7 Safety Tips Everyone Should Follow Using 3D Printers

Individuals and institutions that purchase 3D printers for various purposes are often worried about the safety of users. 3D printers are incredibly complex machines with extremely hot and moving parts. 3D printing is fun but it is important that users follow the recommended safety advice.

The risk of accidental burns or cuts does not affect you alone. Your family members, friends, pets, and even kids can be at the receiving end if you are no careful.

In this article, we will shed light on seven important safety tips everyone should follow while using FDM (Fused Deposition Modeling) 3D printers.

1. Minimize Burn Risks From Heated Parts

A 3D printer’s print surface as well as the hot end works at very high temperatures. Filaments in FDM 3D printers are melted by the hot end and put down one layer at a time into a property. Depending upon the kind of material you are using, the temperatures here can range anywhere between 200 to 300 degrees Celsius.

Any contact with printer components so hot will get you burnt. So, you need to be careful each time you are changing filaments, performing printer maintenance, or simply reaching into a 3D printer.

Many FDM printers also use a heated bed for printing the first layer. It can also get heated up to around 100 degrees Celsius or more. Be sure to place your 3D printer in an isolated area. It shouldn’t be accessible to kids and pets.

Remember to wear gloves each time you are handling the machine.

2. Avoid Pinch-Point Injuries from Moving Parts

There is a risk of getting pinched from your 3D printer if you are not mindful of its mechanical movements in the three-dimensional space (X, Y, and Z-axis).

When following the instructions passed on by a software program, a 3D printer’s movements are quite precise. It knows in which direction to move and how fast but, most 3D printers (with Open-Loop Systems) do not have a feedback system in place to know if it’s moving-part has met an obstruction in its pre-determined path

Put simply, a 3D printer’s quick movements can easily pinch your fingers if they accidentally get in their way. Some 3D printers (with Closed-Loop Systems) do have collision detection features but most hobby printers available in the market do not.

So, make sure you reach for your 3D printer only when you are completely sure it is not printing anything or is turned off.

Also, make sure to wear gloves and protect yourself with an enclosure.

3. Be Careful When You Handle Scraper Blades

Sharp scraper blades, used to remove finished 3D prints, can prove dangerous if you are not careful.

You need to exercise restraint and avoid applying too much force when you handle scraper blades. If you feel you need to apply too much force to remove prints, it is possible you are using a poor quality print surface.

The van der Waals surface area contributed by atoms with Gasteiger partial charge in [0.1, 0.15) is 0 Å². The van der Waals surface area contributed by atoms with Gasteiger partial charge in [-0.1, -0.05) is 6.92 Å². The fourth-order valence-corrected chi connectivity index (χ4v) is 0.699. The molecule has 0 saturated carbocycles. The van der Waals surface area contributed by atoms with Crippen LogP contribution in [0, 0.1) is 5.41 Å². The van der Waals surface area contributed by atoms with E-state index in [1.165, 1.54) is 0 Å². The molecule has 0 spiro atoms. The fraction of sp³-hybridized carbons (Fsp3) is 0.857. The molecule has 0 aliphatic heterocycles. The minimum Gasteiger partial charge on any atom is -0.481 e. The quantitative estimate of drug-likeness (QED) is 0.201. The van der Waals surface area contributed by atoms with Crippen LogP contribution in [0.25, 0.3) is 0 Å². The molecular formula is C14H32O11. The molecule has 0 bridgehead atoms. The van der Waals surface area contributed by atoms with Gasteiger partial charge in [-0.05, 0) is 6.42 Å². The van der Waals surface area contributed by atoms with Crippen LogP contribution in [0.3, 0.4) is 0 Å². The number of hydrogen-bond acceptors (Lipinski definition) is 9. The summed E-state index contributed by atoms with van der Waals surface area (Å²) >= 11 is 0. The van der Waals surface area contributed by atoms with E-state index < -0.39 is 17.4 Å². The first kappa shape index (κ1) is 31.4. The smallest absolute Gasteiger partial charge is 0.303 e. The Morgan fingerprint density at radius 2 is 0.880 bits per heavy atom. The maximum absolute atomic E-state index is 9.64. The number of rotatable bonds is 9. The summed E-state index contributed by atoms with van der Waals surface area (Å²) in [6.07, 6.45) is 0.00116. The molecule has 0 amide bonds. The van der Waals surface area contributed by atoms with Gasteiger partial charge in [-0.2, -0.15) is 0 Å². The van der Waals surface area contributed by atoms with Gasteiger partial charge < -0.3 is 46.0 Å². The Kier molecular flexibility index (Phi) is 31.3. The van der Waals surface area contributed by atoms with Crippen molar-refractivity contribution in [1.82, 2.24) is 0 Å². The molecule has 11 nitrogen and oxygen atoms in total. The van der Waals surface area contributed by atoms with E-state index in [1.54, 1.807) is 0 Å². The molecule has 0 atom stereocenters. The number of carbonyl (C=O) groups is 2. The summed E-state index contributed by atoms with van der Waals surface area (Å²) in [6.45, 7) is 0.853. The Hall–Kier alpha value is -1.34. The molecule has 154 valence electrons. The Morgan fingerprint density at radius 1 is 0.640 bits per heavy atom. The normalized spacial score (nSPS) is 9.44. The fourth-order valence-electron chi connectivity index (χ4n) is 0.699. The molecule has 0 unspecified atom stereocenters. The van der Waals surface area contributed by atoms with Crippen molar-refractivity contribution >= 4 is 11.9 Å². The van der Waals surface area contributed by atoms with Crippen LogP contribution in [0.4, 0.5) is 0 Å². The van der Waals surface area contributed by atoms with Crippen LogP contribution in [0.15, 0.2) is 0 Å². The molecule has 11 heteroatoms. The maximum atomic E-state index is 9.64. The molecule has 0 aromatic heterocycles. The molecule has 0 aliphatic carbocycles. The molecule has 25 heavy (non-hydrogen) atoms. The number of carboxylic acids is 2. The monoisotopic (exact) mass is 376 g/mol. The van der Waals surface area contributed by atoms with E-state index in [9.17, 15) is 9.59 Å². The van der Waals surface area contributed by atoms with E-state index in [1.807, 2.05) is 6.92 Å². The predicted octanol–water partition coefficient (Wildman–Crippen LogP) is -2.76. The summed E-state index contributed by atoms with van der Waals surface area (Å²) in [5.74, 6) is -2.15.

Since these blades are also laced with contaminants, an accidental cut can lead to a nasty infection. So, make sure to always scrape away from your fingers and the body. Wear gloves and place both your hands behind the scraper blades.

4. Avoid Electric Shocks

Getting mains-voltage electric shock from your 3D printer is a major safety concern that you shouldn’t ignore at all.

After all, 3D printers are made from a lot of conductive material. Remember, a mains-voltage electric shock can be very dangerous. The risk is greater if you are using 3D printer kits.

The voltage from your 3D printer can spill over the frame due to a lose mains-wire touching the frame or faulty ground connections that fail to dump the voltage. So, make sure to inspect both before you start using a 3D printer or have an electrician do it for you.

If you haven’t purchased a 3D printer already, consider buying one with an enclosed power supply unit. You should not be using a two-pin plug. Use a three-pin plug, in which the third hole is used to dump excess electricity to the ground.

To reduce static charge buildup, remember to house your 3D printer in an area where humidity levels can be maintained in the 20% to 30% range.

5. Minimize Risk of Fire

Although the risk of fire is minimal with most 3D printers available today, there have been incidents of 3D printers catching fire. Given the fact that the consequences of an accidental fire can be devastating, it is advisable to take all necessary precautions even if the risk of fire breaking out from your machine is low.

If you haven’t bought a 3D printer already, you can choose one with a ‘thermal runaway’ feature. This feature enables 3D printers to shut down automatically if certain faults come around due to excessive heating.

Always place your 3D printer away from flammable materials (liquids and solids). Remember to fireproof the area around the machine. There may be occasions when a 3D printer is left unattended. So, consider installing a smoke detector in an area where you intend to install a 3D printer.

It is also a good idea to keep fire safety equipment near your 3D printer. In many countries, it may be a legal requirement for schools and universities that have 3D printers in their laboratories.

6. Ensure Proper Ventilation

3D printers will release a small number of vapors when they are operational. It’s generally the case when you use PLA (polylactic acid) or ABS (acrylonitrile butadiene styrene) as filament.

In the absence of ventilation, these vapors can contaminate the air and result in headaches, dizziness, or drowsiness.

7. Follow Standard Safety Guidelines

A room where a 3D printer is placed shouldn’t be a place for eating, drinking, or playing games. Avoid placing your 3D printer in a room where plenty of dust is likely to be present in the air.

Make sure to wear protective glasses and gloves when you are cleaning/sanding your 3D printer. Do not allow young kids to use the printer without adult supervision.

Source: 3D Adept Media

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